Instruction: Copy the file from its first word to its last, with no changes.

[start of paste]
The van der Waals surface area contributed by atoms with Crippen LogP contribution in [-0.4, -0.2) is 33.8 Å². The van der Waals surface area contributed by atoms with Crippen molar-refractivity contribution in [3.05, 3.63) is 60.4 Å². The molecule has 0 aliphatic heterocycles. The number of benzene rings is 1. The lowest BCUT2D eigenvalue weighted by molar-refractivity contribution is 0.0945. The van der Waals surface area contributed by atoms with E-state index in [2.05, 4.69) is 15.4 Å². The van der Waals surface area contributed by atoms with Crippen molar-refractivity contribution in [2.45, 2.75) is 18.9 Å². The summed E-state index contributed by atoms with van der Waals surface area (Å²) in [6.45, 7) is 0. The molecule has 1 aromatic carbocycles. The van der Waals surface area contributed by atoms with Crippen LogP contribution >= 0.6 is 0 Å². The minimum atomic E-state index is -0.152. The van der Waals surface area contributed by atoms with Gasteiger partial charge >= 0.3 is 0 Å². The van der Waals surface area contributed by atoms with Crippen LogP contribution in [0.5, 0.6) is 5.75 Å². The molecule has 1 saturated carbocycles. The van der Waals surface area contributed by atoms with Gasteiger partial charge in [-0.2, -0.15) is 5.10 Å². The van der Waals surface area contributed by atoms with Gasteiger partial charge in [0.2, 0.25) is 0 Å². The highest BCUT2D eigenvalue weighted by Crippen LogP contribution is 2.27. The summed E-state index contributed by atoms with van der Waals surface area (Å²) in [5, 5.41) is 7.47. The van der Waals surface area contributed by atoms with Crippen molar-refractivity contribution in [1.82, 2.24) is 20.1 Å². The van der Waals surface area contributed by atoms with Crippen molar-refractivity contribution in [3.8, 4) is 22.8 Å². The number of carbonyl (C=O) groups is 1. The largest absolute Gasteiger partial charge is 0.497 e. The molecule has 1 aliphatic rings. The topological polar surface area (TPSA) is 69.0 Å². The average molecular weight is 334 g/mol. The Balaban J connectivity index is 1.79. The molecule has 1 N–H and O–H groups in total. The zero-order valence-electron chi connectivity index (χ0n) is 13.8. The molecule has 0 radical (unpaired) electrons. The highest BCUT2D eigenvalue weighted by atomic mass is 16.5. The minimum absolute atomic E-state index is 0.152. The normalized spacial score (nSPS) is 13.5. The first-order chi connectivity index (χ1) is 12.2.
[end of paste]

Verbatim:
The van der Waals surface area contributed by atoms with Crippen LogP contribution in [-0.4, -0.2) is 33.8 Å². The van der Waals surface area contributed by atoms with Crippen molar-refractivity contribution in [3.05, 3.63) is 60.4 Å². The molecule has 0 aliphatic heterocycles. The number of benzene rings is 1. The lowest BCUT2D eigenvalue weighted by molar-refractivity contribution is 0.0945. The van der Waals surface area contributed by atoms with E-state index in [2.05, 4.69) is 15.4 Å². The van der Waals surface area contributed by atoms with Crippen molar-refractivity contribution in [2.45, 2.75) is 18.9 Å². The summed E-state index contributed by atoms with van der Waals surface area (Å²) in [6.45, 7) is 0. The molecule has 1 aromatic carbocycles. The van der Waals surface area contributed by atoms with Crippen LogP contribution >= 0.6 is 0 Å². The minimum atomic E-state index is -0.152. The van der Waals surface area contributed by atoms with Gasteiger partial charge >= 0.3 is 0 Å². The van der Waals surface area contributed by atoms with Crippen LogP contribution in [0.5, 0.6) is 5.75 Å². The molecule has 1 saturated carbocycles. The van der Waals surface area contributed by atoms with Gasteiger partial charge in [-0.2, -0.15) is 5.10 Å². The van der Waals surface area contributed by atoms with Gasteiger partial charge in [0.2, 0.25) is 0 Å². The highest BCUT2D eigenvalue weighted by Crippen LogP contribution is 2.27. The summed E-state index contributed by atoms with van der Waals surface area (Å²) in [5, 5.41) is 7.47. The van der Waals surface area contributed by atoms with Crippen molar-refractivity contribution in [1.82, 2.24) is 20.1 Å². The van der Waals surface area contributed by atoms with Crippen molar-refractivity contribution in [3.8, 4) is 22.8 Å². The number of carbonyl (C=O) groups is 1. The largest absolute Gasteiger partial charge is 0.497 e. The molecule has 1 aliphatic rings. The topological polar surface area (TPSA) is 69.0 Å². The average molecular weight is 334 g/mol. The Balaban J connectivity index is 1.79. The molecule has 1 N–H and O–H groups in total. The zero-order valence-electron chi connectivity index (χ0n) is 13.8. The molecule has 0 radical (unpaired) electrons. The highest BCUT2D eigenvalue weighted by atomic mass is 16.5. The minimum absolute atomic E-state index is 0.152. The normalized spacial score (nSPS) is 13.5. The first-order chi connectivity index (χ1) is 12.2.